From the moment Natasha Trethewey took the stage in Murchison Lane Auditorium last night, she had everyone’s attention — including that of a tiny, resolute stinkbug perched stubbornly on the podium.
“I hope that’s not a comment on my poetry,” joked the 2012-2014 U.S. Poet Laureate after opening with the title poem from her Pulitzer Prize-winning 2006 collection “Native Guard,” which is told from the point of view of a black soldier during the Civil War.
Halfway into her reading, the intruder had crawled onto one of her books.
“It must be getting better,” Trethewey said with a smile, before gently discarding the bug into a nearby plant, prompting chuckles from an audience otherwise absorbed in her lyrical treatment of identity and racism.
“Poetry,” she had told listeners during an intimate Q&A in Pannell Gallery earlier that day, “can help us have some of the most difficult conversations,” referring to the sometimes invisible racism still present today.
Born in Mississippi in 1966, on the 100th Confederate Memorial Day, to a black mother and a white father, Trethewey has first-hand experience with its various forms, some more explicit than others.
“I didn’t have to search for identity,” she said. “It was given to me.”
Since her debut “Domestic Work” in 2000, Trethewey has tried to make sense of the “American idea of difference,” leading her back to 18th-century notions of racial distinction. Many of these ideas, first promoted by Enlightenment philosophers and scientists, still inform modern versions of racism, she said, even if it’s not always intentional.
When Trethewey was growing up, people attributed anything she did well to her “white side,” she recalled, “as if being half white improved me.”
“Native Guard,” in which the poet traces her own history back to the Civil War, serves as an elegy to her mother, who was murdered when Trethewey was 19. “Thrall” explores the nature of inheritance mostly through poems about her father.
In “Enlightenment,” the last poem in “Thrall,” Trethewey points out what connects and divides the white father and his black daughter by describing their visit to Monticello, and a question asked by a tourist about Sally Hemings:
“How white was she?—parsing the fractions / as if to name what made her worthy / of Jefferson’s attention: a near-white, / quadroon mistress, not a plain black slave.”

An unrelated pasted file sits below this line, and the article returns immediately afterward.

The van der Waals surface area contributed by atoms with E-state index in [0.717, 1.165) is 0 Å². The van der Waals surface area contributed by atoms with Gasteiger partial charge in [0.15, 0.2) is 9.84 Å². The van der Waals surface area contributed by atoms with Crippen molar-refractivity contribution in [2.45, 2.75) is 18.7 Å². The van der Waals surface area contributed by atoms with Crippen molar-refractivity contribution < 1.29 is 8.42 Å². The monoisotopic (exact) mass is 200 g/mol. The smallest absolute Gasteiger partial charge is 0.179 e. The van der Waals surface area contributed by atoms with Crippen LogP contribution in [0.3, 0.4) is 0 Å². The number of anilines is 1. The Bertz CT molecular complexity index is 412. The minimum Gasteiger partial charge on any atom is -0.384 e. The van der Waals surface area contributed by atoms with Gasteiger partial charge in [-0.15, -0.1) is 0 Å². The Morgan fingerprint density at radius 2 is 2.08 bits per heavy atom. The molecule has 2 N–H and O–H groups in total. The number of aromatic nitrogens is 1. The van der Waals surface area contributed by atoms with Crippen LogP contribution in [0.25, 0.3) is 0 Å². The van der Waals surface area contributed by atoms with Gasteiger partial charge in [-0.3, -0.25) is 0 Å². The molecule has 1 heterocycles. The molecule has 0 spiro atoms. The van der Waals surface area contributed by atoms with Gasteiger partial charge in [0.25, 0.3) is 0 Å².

“[‘Enlightenment’ is] a poem I knew I had to write in order to finish the book,” Trethewey said.
Working through her own family history has helped her come to terms with some uncomfortable truths about her biracial identity, but Trethewey believes the personal is always also a reflection of the bigger picture: if art can be used to confront one’s own demons, it can also serve to reveal problems in society.
“A poem can help us cross divides,” she said, adding that because it made us slow down, its language had the ability to reach not just our intellect, but also our hearts, allowing us to hear difficult things about ourselves and others.
Being rewarded with the post of poet laureate for asking some of those difficult questions was a pleasant surprise for Trethewey, and she takes the honor very seriously.
In January 2013, upon being called to a second term, the Emory University professor moved to Washington, D.C., where her office in the Library of Congress allowed her to hold regular office hours for anyone who wanted to talk to her — about anything.
Determined to make it a position of service, she hoped connecting with people might help her come up with a project to devote her time to.
As it turned out, the conversations themselves became the project she was looking for: talking to strangers about her poetry led to discussions about larger issues that concerned them.
Hearing from others that she’s making a difference has been one of the most gratifying parts of her job, Trethewey said.
She recalls one incident in particular, when an old man stopped her on a D.C. street last year.
“You’re the poet laureate,” he said. “You’re doing a heck of a job!”